A Brief History of the Auto Recyclers’ Environmental Code of Practice

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In the 1990's, BC was the first Province to develop an Environmental Code of Practice (CoP) and a Certification Program for the automotive recyclers.  Currently, there are over 200 automotive recyclers in BC that are Certified by AREA to the CoP.  

The CoP sets standards for the proper removal, storage, transporation and recycling of hazardous materials within recycled vehicles.  Used oil, antifreeze, lead-acid batteries, refrigerants, mercury switches, tires and windshield washer fluid are the most common hazardous materials contained in recycled vehicles.  Every year, approximately 150,000 vehicles are recycled in BC and the quantities of hazardous materials in these vehicles can cause significant environmental damage.  Consequently, auto recyclers play a critical role in the removal of these hazardous materials prior to the vehicle being crushed, shredded and recycled.  In addition, auto recyclers sell re-usable parts to consumers and insurance companies at a significant discount to the cost of new replacement parts and the re-use of auto parts provides additional environmental and economic benefits to BC through reduced Green House Gases, creation of employment and lower insurance rates.

The process to develop the CoP started over 20 years ago when Neil James (Ralph’s Auto Supply) was Chair of the B-CAR Division of the Automotive Retailers Association.  Neil’s was frustrated that no municipal or provincial official could clearly explain the regulatory requirements for processing of hazardous materials contained within an end-of-life vehicle (ELV).  B-CAR took this issue to Environment Canada and the BC Ministry of Environment (MoE), and with the financial assistance of these regulatory agencies and the Insurance Corporation of BC, Ministry of Transportation and B-Car, the first Environmental Code of Practice (CoP) was developed in 1995 by Dr. Hamdy El Rayes.

In 1997, the Automotive Recyclers Environmental Association (AREA) was established by the industry to implement the CoP and establish the Environmental Certification program.  With some funding from B-CAR and the Ministry of Environment and Environment Canada, the CoP was updated, tested and refined to a point where it formed the basis of the National CoP that we use today and AREA implemented an Environmental Certification program where every auto recycler would be subjected to a third-party Environmental Review by a Qualified Professional to ensure the facility was following the CoP.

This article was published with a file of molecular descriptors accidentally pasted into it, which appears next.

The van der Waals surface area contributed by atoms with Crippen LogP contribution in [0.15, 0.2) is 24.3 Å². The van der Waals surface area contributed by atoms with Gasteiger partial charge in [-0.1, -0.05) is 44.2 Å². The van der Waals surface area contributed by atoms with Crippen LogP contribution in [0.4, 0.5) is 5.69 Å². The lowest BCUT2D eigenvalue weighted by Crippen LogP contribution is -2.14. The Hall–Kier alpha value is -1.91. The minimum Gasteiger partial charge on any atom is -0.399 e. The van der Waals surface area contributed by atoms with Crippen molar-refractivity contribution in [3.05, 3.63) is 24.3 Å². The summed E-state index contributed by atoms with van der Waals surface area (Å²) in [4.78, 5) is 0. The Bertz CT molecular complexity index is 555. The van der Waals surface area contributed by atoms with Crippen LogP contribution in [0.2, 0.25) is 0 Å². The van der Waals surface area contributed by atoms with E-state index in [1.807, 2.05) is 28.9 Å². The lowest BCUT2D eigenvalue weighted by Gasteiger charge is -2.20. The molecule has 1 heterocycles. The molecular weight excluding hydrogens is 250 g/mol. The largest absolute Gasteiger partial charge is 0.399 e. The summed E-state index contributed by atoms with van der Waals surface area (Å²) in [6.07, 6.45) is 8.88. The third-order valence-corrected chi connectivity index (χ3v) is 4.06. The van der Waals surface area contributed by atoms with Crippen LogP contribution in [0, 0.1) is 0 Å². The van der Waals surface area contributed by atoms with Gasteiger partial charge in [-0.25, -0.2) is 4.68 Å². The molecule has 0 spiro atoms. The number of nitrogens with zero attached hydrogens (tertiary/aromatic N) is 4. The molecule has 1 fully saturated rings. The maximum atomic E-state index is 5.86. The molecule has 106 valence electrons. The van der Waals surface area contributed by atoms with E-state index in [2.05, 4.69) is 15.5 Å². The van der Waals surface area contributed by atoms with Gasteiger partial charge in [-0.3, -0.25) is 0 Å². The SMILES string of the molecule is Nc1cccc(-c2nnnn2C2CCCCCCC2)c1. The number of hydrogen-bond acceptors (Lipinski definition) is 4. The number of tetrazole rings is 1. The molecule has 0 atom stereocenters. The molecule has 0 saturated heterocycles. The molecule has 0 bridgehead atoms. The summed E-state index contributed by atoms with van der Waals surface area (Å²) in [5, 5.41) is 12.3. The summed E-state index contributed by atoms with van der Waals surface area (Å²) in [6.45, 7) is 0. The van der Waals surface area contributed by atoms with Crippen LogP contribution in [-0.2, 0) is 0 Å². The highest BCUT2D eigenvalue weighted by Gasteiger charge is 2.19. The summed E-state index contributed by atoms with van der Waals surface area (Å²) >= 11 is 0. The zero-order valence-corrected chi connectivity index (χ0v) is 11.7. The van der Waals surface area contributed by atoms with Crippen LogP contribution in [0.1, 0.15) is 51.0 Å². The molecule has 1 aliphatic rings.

Neil lobbied almost every City, Municipality and Regional District to adopt the first CoP as a prerequisite to obtain an automotive recycling licence.  Fortunately, the City of Abbotsford adopted the CoP in 2000 in a bylaw that required the 11 automotive dismantlers within City limits to be certified to the CoP.  As the CoP was phased in over three years in Abbotsford, it became clear to all observers that the legitimate automotive recyclers would have no problem meeting the CoP and that automotive recyclers that contaminated the environment would not meet the CoP and as such they were shut down by the Abbotsford bylaw officers.

The successful implementation of the CoP in Abbotsford allowed the industry to demonstrate to the BC Government that a regulation similar to the Abbotsford bylaw was good for the industry.  After several years of lobbying by B-CAR and AREA, the BC Ministry of Environment enacted the Vehicle Dismantling and Recycling Industry Environmental Planning Regulation.  This regulation requires all automotive dismantlers and recyclers in BC to be certified to a CoP by a Qualified Professional.  AREA now has 205 automotive recyclers in its environmental certification program in every region of the Province.

The next breakthrough for the CoP was in 2008.  Environment Canada included the requirement that recyclers accepting Retire Your Ride (RYR) vehicles be inspected to a National CoP.  The CoP was modified by the Automotive Recyclers of Canada (ARC) so that it could be used by the RYR Program and inspections could be done in every Province.  The key to the success of Environment Canada’s program was that they provided funding for training as well as on-site inspections. Now, more than 600 automotive recyclers across Canada have been certified to the CoP and the approach has been embraced by ARC, Environment Canada, vehicle manufacturers, and automotive dismantlers across the country. Increasingly this Canadian solution is being viewed globally as very progressive and a model for other countries to follow.  For more information on the National Program for automotive recyclers, go to http://autorecyclers.ca/about-arc/our-codes/.

In 2013, Pacific Region of Aboriginal Affairs and Northern Development Canada adopted the CoP for automotive recyclers on First Nations lands.  Since that time, AREA has been working with AANDC to improve the environmental practices for recyclers on First Nations lands as well as develop recycling strategies for small and remote communities that do not have access to the recycling infrastructures in the urban areas of the Province.

The development and expansion of the CoP and Certification Program has come along way since its start over 20 years ago and the primary reason that the CoP has been successful is because of its acceptance and support by the automotive recycling industry.  Without the ongoing support of auto recyclers, the first CoP envisioned by Neil James in the early 1990’s would never have been developed or implemented.